Lexus is introducing a new convertible and hybrid car, with more variants and a lower entry-level price
Lexus NZ manager Debbie Pattullo is remarkably upbeat given the current economic climate. She expects the luxury brand to retain its share in a segment that downsized early, as punters with money spotted the downturn and tightened their belts last year.
It helps that she's introducing a new strategy, a hero car - the Lexus IS250C - and a second generation Lexus RX450h hybrid, particularly important given electric-petrol hybrids make up around a third of Lexus sales.
The new strategy involves a wider spread of variants for each model, including a lower-priced entry-level than is traditional for the brand. That's achieved by cutting specification, leaving buyers who aspire to own a Lexus able to decide whether to pay that bit extra for the additional fruit.
Naturally Pattullo is assuring buyers that the brand's legendary service rep will not be affected. Buy a Lexus and you'll still get the service levels Lexus owners expect, including a 24 hour number to a real person to call for assistance, whether you've locked your keys in the car or lost your credit card. You'll still get four years warranty and still get a free set of tyres should the originals wear out before those four years are up.
Good news for those buying the entry-level IS250, which now also arrives as a convertible from around $93,000. Topless cars make up just three per cent of the small luxury segment and Pattullo expects to sell only 20 per year, but they'll pull new punters into showrooms.
What they'll find is a handsome hardtop car with the anal build quality now expected from the brand, a handsome cabin based on the sedan platform, with four seats and a boot that at 391 litres fits just seven litres less luggage than the sedan. Provided the roof is up, that is. Lower it - it takes just 20 seconds - and boot space drops to 136 litres. Lexus says it'll still carry a bag of golf clubs - we'd say, take the car when you buy the bag or you may be disappointed.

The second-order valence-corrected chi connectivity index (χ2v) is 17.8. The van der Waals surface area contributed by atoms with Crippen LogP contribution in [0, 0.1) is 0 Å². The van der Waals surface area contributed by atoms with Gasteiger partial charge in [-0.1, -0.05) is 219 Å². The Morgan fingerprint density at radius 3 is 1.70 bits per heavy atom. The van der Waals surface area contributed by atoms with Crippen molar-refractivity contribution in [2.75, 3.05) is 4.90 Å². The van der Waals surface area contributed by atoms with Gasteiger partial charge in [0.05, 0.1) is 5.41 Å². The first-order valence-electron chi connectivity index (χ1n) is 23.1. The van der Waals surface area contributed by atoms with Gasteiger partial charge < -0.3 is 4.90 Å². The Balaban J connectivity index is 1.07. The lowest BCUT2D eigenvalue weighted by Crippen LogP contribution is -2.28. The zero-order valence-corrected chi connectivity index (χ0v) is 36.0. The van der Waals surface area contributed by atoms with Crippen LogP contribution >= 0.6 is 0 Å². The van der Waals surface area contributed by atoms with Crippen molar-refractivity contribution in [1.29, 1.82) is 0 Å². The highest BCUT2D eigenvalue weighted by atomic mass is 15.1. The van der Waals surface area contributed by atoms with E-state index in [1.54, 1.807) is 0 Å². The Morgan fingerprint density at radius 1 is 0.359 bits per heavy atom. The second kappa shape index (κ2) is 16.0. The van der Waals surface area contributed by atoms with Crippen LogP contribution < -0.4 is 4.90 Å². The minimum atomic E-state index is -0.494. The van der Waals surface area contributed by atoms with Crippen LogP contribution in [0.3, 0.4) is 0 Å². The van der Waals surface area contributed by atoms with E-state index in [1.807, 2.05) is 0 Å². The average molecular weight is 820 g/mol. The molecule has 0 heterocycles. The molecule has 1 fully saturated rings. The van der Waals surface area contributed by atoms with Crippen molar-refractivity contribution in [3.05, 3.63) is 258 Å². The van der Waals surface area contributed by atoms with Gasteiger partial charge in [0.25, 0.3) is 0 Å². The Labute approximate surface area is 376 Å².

Otherwise the IS250C gets the same 2.5-litre V6 engine as the sedan, still driving the rear wheels, but with firmer springs and dampers for the double wishbone suspension and a stiffer body. It's 125kg heavier than the sedan too, which lifts the 0-100 acceleration time by 0.6 seconds.
Our launch drive was brief, with winter grit introducing handling wibbles unexpected from an otherwise sweet-handling car, the suspension seeming more effective than expected from the limited changes; perhaps they work well with the extra weight?
Meanwhile the RX450h may look similar to its predecessor, but there's a multitude of technical changes under the skin. A much more efficient, bigger petrol engine mated to two more grunty electric motors delivers more power and greater torque, more efficiently, with fuel economy considerably dropped.
Lexus claims 6.4l/100km, down from 8.1, and carbon emissions so low this car's powertrain will meet emissions regs for the next decade or more.
Again, there are more variants, with prices starting at $114,990. Like its predecessor, this RX hybrid is a very clever car - but it's easy to forget it and just enjoy its blend of sleek looks, build quality and comfort, and impressive acceleration - alongside a far smaller than expected hit at the pump.
Keen? You'll have to wait. Prices are still indicative as Lexus NZ negotiates with its Japanese bosses, with cars on sale from August.